Do They Learn To Bully?

Discussion in 'Chicken Behaviors and Egglaying' started by ChooksNQuilts, Aug 2, 2018.

  1. ChooksNQuilts

    ChooksNQuilts Free Ranging

    Nov 26, 2017
    Southwest Idaho
    Do younger birds learn bullying behavior from older birds that do that?

    I have 27 chickens.

    I have 2 coops.

    4 LF hens (1 year)
    2 LF cockerels (4.5 months)
    2 LF pullets (4.5 months)
    6 bantam pullets (3 months?)
    1 bantam Silkie cockerel (4.5 months)

    12: 2-3 week old LF chicks (all sexed females :fl)

    I have a couple of dilemmas I’m trying to work out.
    Currently the chicks occupy my prefab coop with an enclosed run. Plenty of space for them right now.

    All the other birds, bantams and LF, occupy my walk-in coop (no run attached).
    Currently all birds free range my very large yard except the chicks.

    The only birds I have that behave like bullies are my 3 SLW.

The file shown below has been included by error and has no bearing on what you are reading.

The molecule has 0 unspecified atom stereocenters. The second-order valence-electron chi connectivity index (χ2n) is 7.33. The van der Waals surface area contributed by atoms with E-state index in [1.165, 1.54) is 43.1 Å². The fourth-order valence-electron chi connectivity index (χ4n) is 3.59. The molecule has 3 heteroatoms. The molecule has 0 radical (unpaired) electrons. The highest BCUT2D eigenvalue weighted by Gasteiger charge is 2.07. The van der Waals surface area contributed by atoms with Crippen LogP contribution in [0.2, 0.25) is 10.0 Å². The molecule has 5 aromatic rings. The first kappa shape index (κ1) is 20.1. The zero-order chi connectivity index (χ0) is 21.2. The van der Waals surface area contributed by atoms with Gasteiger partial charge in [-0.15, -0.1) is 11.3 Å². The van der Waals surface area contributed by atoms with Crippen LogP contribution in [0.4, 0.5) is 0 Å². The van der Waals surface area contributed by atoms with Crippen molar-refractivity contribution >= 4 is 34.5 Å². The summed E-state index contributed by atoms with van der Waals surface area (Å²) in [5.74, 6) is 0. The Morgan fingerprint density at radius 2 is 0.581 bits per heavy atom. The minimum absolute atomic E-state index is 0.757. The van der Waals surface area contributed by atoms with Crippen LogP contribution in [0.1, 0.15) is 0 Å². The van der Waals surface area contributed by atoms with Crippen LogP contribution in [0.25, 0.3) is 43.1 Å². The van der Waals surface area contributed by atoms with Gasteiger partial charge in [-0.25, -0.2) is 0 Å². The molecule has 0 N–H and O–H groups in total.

I hate it and want to get rid of them.
    A friend told me my younger birds may learn to behave like them if I don’t get rid of them soon.
    My problem is that will leave me with only 3 females for the cockerels for the next several months until my chicks reach POL.
    But if I keep them will they turn my other birds into bullies?
    Should I, A) just keep the SLW and leave the chicks in the prefab coop/run until POL (December/January)?
    OR... B) once my chicks are old enough to integrate (6-8 weeks?:confused:) and I rehome the SLW should I put the 2 cockerels in the prefab coop/run (they will be able to see the girls) until the chicks reach POL so they don’t overbreed my remaining 3 older females?
    The chicks would go into the walk-in coop with the older females and bantams.
    I’m not sure how to manage this since I have different options. :barnie
    What do you guys think are the pros and cons of the solutions?
  2. TheTwoRoos

    TheTwoRoos Crowing

    Sep 25, 2015
    No,they won’t learn.I had oen situation of a bullying situation and these birds practically corrupted my flock,all birds were same age,lower birds got sick of being bullied,mind you things in my flock are bad at this point,so I think if they get fed up,maybe so.

    How are they bullying?What are they doing?
    OhZark Biddies and ChooksNQuilts like this.
  3. Chickassan

    Chickassan Wattle Fondler

    SLW are just bossy in general they won't teach anybody to be that way. I'd keep them and seperate the boys since you're probably going to have to do that anyway. The SLW should get slightly less bossy with age "slightly.":)